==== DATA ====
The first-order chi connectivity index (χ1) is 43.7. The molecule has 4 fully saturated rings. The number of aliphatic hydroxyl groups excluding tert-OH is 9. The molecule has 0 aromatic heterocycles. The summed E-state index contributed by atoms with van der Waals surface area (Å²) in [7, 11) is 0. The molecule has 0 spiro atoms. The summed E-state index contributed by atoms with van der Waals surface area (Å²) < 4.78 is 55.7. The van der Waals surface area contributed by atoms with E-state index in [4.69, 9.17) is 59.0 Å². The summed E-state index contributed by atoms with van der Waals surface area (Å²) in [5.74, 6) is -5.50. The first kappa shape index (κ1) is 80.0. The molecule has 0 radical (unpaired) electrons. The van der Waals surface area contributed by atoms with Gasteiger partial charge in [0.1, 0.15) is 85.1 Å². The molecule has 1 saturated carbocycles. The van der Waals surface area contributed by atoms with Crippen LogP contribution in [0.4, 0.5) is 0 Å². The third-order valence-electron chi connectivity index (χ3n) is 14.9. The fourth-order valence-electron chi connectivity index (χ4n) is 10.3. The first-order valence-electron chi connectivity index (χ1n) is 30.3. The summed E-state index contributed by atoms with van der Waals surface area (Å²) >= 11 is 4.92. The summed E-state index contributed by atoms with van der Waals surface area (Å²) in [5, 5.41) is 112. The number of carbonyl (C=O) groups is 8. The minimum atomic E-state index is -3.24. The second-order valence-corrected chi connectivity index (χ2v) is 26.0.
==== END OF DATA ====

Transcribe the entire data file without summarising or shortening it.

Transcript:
The first-order chi connectivity index (χ1) is 43.7. The molecule has 4 fully saturated rings. The number of aliphatic hydroxyl groups excluding tert-OH is 9. The molecule has 0 aromatic heterocycles. The summed E-state index contributed by atoms with van der Waals surface area (Å²) in [7, 11) is 0. The molecule has 0 spiro atoms. The summed E-state index contributed by atoms with van der Waals surface area (Å²) < 4.78 is 55.7. The van der Waals surface area contributed by atoms with E-state index in [4.69, 9.17) is 59.0 Å². The summed E-state index contributed by atoms with van der Waals surface area (Å²) in [5.74, 6) is -5.50. The first kappa shape index (κ1) is 80.0. The molecule has 0 radical (unpaired) electrons. The van der Waals surface area contributed by atoms with Gasteiger partial charge in [0.1, 0.15) is 85.1 Å². The molecule has 1 saturated carbocycles. The van der Waals surface area contributed by atoms with Crippen LogP contribution in [0.4, 0.5) is 0 Å². The third-order valence-electron chi connectivity index (χ3n) is 14.9. The fourth-order valence-electron chi connectivity index (χ4n) is 10.3. The first-order valence-electron chi connectivity index (χ1n) is 30.3. The summed E-state index contributed by atoms with van der Waals surface area (Å²) >= 11 is 4.92. The summed E-state index contributed by atoms with van der Waals surface area (Å²) in [5, 5.41) is 112. The number of carbonyl (C=O) groups is 8. The minimum atomic E-state index is -3.24. The second-order valence-corrected chi connectivity index (χ2v) is 26.0.